Five Common Bench
Pressing Mistakes
Joseph M. Warpeha, MA, CSCS,*D, NSCA-CPT,*D
and connective tissues. The faster the
reversal of the bar, the more this stretch
reflex is invoked. This is another one of
those things that a lifter can figure out
by instinct alone, even if they do not
have the faintest idea as to what a stretch
reflex is. Due to the fact that high speeds
are usually involved near the reversal
point, the bar will often sink into the
chest slightly. Combine that with an
explosive start to the press and it appears
as if the bar is bouncing. A simple
1. Lifting the buttocks
2. Bouncing the bar off of
touch-and-go bench press (without a
off of the bench while
the chest
visible bounce) can be performed under
e first thing to understand is that realattempting to press out
control and at relatively high speeds
istically there is not going to be much
the bar
and thus can still take advantage of the
bounce off of the chest. Think about
You have all seen it—the person doing
stretch reflex phenomenon.
this, if you were to take a bar loaded
bench presses who lifts their butt high
with any amount of weight and drop it
enough off of the bench so you could
on a cadaver from a couple of feet in the 3. Putting the feet up on
drive a car underneath it. It is a natuair, how much do you think it would the bench while benching
ral reaction of the body to assume a
bounce? Minimally, if at all. Most likely This is not a mistake; it is more of a mismore favorable biomechanical position
it would just sink into the chest. If asked, conception. I often hear people say that
when the resistance starts to become
most say the reason for the bouncing is they put their feet on the bench because
too much to handle with strict form. It
momentum. However, when you are it isolates the chest more during the
is also an instinct that should be fought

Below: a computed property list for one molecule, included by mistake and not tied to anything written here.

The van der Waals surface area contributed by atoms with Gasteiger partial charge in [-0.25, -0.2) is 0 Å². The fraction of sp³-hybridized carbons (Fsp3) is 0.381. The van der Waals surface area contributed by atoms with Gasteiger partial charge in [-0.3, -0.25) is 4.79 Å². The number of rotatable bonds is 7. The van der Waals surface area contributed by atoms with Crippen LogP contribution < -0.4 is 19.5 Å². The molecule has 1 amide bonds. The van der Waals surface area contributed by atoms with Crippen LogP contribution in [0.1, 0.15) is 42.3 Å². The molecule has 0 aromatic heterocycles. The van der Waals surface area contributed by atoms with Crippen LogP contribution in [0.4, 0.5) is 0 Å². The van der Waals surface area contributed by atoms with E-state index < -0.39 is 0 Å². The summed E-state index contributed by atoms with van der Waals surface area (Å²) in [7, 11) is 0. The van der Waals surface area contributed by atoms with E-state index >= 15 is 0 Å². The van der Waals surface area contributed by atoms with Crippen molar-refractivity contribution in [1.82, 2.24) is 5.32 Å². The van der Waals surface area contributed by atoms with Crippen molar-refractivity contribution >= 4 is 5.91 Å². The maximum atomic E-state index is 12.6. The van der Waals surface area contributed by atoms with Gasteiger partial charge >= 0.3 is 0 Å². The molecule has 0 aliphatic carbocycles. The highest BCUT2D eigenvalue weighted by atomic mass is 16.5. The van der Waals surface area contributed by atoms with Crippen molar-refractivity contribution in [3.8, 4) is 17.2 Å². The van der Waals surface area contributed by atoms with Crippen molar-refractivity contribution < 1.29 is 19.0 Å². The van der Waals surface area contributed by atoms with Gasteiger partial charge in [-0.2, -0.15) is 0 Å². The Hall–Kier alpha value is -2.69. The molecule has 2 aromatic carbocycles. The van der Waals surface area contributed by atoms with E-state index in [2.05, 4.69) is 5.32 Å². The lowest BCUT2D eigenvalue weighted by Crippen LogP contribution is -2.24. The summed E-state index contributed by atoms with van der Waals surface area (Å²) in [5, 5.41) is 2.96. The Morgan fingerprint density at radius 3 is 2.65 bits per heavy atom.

lowering the bar, the momentum is in exercise. It should be obvious why the
against every time to preserve low back
a downward direction and in order to chest is no more isolated when the feet
health. Specifically, the intervertebral
complete the lift it needs to be reversed are up on the bench as opposed to being
discs can experience excessive compresto an upward direction. So to say a on the ground. There may, however, be
sion when forced into this position.
person is using momentum when they benefits for some people benching this
Different degrees of arching the back
heave the bar upward is probably not way. Number one: putting the feet on
while the butt is in contact with the
entirely correct. The most likely reason the bench will certainly engage the
bench also has the potential to cause
for the appearance of a “bounce” at the upper body stabilizer muscles to a much
low back issues, but it usually is not as
chest is the stretch reflex of the muscles greater degree since the big stabilizers
problematic or prolific. Everybody can
hether or not the bench
press has earned it, few
can argue that it is the
most popular exercise out there. That
being the case, this article will discuss
some of the most common mistakes
made with this exercise. The following
list is neither all-inclusive nor in any
particular order, it simply touches on
some of the more important points.
lift more weight if they raise their butts
off of the bench which makes it such
a hard habit to break. If you have not
fallen into this habit that is a good thing,
do not start. If you do have this habit,
take the initial drop in weight and try
to keep the proper form—for the sake of
injury prevention. Do not worry, your
numbers will come back with a little
work on the new form.
NSCA’s Performance Training Journal | www.nsca-lift.org/perform
Vol. 5 No. 6 | Page 6
Joseph M. Warpeha, MA, CSCS,*D, NSCA-CPT,*D
of the hips, legs and feet have largely
been taken out. Number two: for some
people with low back problems or injuries, putting the feet up on the bench
alleviates the pain that is otherwise felt
from the natural arch in the low back
that is formed when benching with
the feet on the ground. Benching with
the feet on the bench can be likened
to performing dumbbell presses while
having the back supported by a stability
ball. However, do not expect to achieve
a true maximum bench press (for repetitions or weight) while having your feet
on the bench.
4. The spotter gets a better
workout than the bencher
This is seen with any exercise that
requires a spotter to lend assistance
when the movement can no longer be
completed solely by the lifter, but it
seems to be most prominent in bench